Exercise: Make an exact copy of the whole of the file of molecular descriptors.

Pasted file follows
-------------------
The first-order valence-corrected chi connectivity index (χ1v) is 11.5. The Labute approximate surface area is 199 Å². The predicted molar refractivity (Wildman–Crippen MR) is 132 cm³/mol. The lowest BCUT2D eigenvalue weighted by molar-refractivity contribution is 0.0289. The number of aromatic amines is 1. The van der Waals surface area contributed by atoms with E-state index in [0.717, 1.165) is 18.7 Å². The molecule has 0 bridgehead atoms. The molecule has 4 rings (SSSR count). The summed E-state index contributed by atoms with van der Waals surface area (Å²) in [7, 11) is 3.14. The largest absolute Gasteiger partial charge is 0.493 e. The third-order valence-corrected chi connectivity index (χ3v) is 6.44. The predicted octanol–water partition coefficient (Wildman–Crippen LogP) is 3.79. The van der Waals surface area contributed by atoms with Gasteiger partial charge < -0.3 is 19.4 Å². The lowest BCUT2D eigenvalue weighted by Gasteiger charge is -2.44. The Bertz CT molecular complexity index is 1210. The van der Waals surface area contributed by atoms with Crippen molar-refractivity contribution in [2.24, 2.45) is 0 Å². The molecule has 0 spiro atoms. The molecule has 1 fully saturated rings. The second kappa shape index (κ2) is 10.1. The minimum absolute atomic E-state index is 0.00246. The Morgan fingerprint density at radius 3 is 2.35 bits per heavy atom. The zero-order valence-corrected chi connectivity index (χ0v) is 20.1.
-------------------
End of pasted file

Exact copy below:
The first-order valence-corrected chi connectivity index (χ1v) is 11.5. The Labute approximate surface area is 199 Å². The predicted molar refractivity (Wildman–Crippen MR) is 132 cm³/mol. The lowest BCUT2D eigenvalue weighted by molar-refractivity contribution is 0.0289. The number of aromatic amines is 1. The van der Waals surface area contributed by atoms with E-state index in [0.717, 1.165) is 18.7 Å². The molecule has 0 bridgehead atoms. The molecule has 4 rings (SSSR count). The summed E-state index contributed by atoms with van der Waals surface area (Å²) in [7, 11) is 3.14. The largest absolute Gasteiger partial charge is 0.493 e. The third-order valence-corrected chi connectivity index (χ3v) is 6.44. The predicted octanol–water partition coefficient (Wildman–Crippen LogP) is 3.79. The van der Waals surface area contributed by atoms with Gasteiger partial charge < -0.3 is 19.4 Å². The lowest BCUT2D eigenvalue weighted by Gasteiger charge is -2.44. The Bertz CT molecular complexity index is 1210. The van der Waals surface area contributed by atoms with Crippen molar-refractivity contribution in [2.24, 2.45) is 0 Å². The molecule has 0 spiro atoms. The molecule has 1 fully saturated rings. The second kappa shape index (κ2) is 10.1. The minimum absolute atomic E-state index is 0.00246. The Morgan fingerprint density at radius 3 is 2.35 bits per heavy atom. The zero-order valence-corrected chi connectivity index (χ0v) is 20.1.